Friday, January 8, 2010

We See Things As We Are

I'm changing my tune these days; at least I'm trying to cultivate a new perspective. Ironically, I read this quote yesterday while I was in the midst of my "giving act" for the day: babysitting for my sister. I found the quote in a calendar she had hanging on her fridge. I had jumped ahead to see what the quote on my birthday was and this is what I found:

We don't see things as they are, we see things as we are.
-
Anais Nin

It’s suiting because as my week of giving continues, I continue to have a shift in attitude. For example, the other night when I was walking home from work, I experienced complete joy. So strangely complete I didn't want to take too much time to consider why I was so utterly happy. It was 8 pm. I was just leaving work after deadline, and the snow was seeping in to my shoes. Perhaps it was the peacefulness of the city or that the only other person I saw out walking downtown, strangely enough, was a friend I knew. Whatever it was, I was on cloud 9 and there was nothing that could get me down. I didn’t have a care in the world.

Last night I closed my yearly book club hosting chapter and I must admit, the night was a success. Eight woman gathered around our hearth to laugh and wax intelligent. I had a lovely meat and cheese platter loaded with fig cake with almonds (a glorified version of a fig newton) and parrano cheese, as well as prosciutto and mustard seed cheese. I was bringing a big cheese game. The dessert tray had a bowl of fresh raspberries and blueberries (for color and surprisingly flavourful and in season) Mexican wedding cookies (not as fluffy as I prefer, but seemingly suitable for breakfast), two-bite brownies, and mint milanos (really they need to represent every now an then).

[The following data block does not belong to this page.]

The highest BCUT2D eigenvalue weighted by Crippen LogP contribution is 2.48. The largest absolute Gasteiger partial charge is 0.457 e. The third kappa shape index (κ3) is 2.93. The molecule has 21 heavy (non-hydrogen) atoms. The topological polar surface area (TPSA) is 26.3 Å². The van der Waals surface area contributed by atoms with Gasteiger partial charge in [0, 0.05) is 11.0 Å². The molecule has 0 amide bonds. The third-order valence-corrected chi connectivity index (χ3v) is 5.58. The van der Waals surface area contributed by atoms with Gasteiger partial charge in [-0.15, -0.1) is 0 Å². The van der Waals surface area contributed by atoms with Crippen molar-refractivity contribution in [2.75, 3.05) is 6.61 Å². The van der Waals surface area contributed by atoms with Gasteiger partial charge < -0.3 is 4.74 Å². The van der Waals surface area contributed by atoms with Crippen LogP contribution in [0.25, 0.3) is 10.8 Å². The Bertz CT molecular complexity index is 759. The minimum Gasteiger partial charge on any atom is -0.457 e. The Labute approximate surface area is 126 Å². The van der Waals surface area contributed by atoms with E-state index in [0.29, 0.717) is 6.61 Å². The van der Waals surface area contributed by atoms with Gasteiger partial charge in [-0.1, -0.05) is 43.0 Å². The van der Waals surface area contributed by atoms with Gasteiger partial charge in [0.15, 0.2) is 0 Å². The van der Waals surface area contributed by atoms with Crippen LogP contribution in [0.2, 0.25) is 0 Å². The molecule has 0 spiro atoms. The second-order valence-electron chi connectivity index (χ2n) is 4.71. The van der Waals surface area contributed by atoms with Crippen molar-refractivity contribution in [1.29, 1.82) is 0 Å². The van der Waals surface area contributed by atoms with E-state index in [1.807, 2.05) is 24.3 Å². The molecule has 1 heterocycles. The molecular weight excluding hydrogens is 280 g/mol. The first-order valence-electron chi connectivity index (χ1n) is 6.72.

The book choice was 29 Gifts by Cami Walker. Surprisingly, we had a longer, good conversation about giving and receiving in general. Some of these questions weren't posed but are good considerations I want to share:
  • What constitutes a gift?
    Or is the mere act of acknowledging a connection made between you and another person the true gift?
  • Do you have to be acknowledged as the giver to “give” something?
    Or is a gift something done anonymously?
  • How much of giving is about receiving?
    And how hard is it, as an American (and as a woman for that matter) in our uber-competitive society, to receive from others?
  • Where do you draw the line on giving too much to the point where you loose yourself?
    Is it possible to give too much?
  • How does giving affect our health?
    Would we all see physical improvements if we cultivated more positive energy?

As I continue to give, I continue to recognize in others things I never noticed before. I also note myself in conversation and find how I respond or react and what I contribute or withhold. I will say this, focusing on giving makes me boatloads more present: sometimes I forget to ask about other people’s lives or their children or their careers; sometimes I forget to bring up thoughts I meant to share and later skip a beat aching to go back to the moment. This thought resurfaced after the ladies left: it’s a gift we give ourselves to meet each month to gather and discuss something intelligent and creative and thought provoking or just to be silly; to take time out and share a bit of ourselves with other women whose lives we might not otherwise touch, except for the occasional camaraderie of standing in a grocery store line.

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